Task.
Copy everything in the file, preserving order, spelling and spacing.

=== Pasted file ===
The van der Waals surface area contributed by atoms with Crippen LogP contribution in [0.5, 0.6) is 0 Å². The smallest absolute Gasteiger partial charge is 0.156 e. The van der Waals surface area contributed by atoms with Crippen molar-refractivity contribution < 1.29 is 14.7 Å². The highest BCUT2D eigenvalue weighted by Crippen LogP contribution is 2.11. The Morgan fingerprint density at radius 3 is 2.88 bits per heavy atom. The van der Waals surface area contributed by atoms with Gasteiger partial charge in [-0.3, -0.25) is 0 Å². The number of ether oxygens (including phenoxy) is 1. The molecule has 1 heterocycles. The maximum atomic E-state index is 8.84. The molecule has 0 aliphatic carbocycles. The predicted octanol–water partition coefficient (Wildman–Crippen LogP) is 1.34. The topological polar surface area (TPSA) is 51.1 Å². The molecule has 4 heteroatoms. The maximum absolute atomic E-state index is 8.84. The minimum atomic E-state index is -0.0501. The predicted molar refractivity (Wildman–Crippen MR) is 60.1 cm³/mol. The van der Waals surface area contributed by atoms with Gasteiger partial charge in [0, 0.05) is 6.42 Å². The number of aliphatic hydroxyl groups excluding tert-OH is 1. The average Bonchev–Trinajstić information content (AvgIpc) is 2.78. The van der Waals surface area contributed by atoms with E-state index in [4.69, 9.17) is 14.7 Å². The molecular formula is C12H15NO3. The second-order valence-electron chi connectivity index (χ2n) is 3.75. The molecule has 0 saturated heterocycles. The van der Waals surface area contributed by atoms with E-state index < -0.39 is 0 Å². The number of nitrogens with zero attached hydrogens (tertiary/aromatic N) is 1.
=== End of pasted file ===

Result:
The van der Waals surface area contributed by atoms with Crippen LogP contribution in [0.5, 0.6) is 0 Å². The smallest absolute Gasteiger partial charge is 0.156 e. The van der Waals surface area contributed by atoms with Crippen molar-refractivity contribution < 1.29 is 14.7 Å². The highest BCUT2D eigenvalue weighted by Crippen LogP contribution is 2.11. The Morgan fingerprint density at radius 3 is 2.88 bits per heavy atom. The van der Waals surface area contributed by atoms with Gasteiger partial charge in [-0.3, -0.25) is 0 Å². The number of ether oxygens (including phenoxy) is 1. The molecule has 1 heterocycles. The maximum atomic E-state index is 8.84. The molecule has 0 aliphatic carbocycles. The predicted octanol–water partition coefficient (Wildman–Crippen LogP) is 1.34. The topological polar surface area (TPSA) is 51.1 Å². The molecule has 4 heteroatoms. The maximum absolute atomic E-state index is 8.84. The minimum atomic E-state index is -0.0501. The predicted molar refractivity (Wildman–Crippen MR) is 60.1 cm³/mol. The van der Waals surface area contributed by atoms with Gasteiger partial charge in [0, 0.05) is 6.42 Å². The number of aliphatic hydroxyl groups excluding tert-OH is 1. The average Bonchev–Trinajstić information content (AvgIpc) is 2.78. The van der Waals surface area contributed by atoms with E-state index in [4.69, 9.17) is 14.7 Å². The molecular formula is C12H15NO3. The second-order valence-electron chi connectivity index (χ2n) is 3.75. The molecule has 0 saturated heterocycles. The van der Waals surface area contributed by atoms with E-state index < -0.39 is 0 Å². The number of nitrogens with zero attached hydrogens (tertiary/aromatic N) is 1.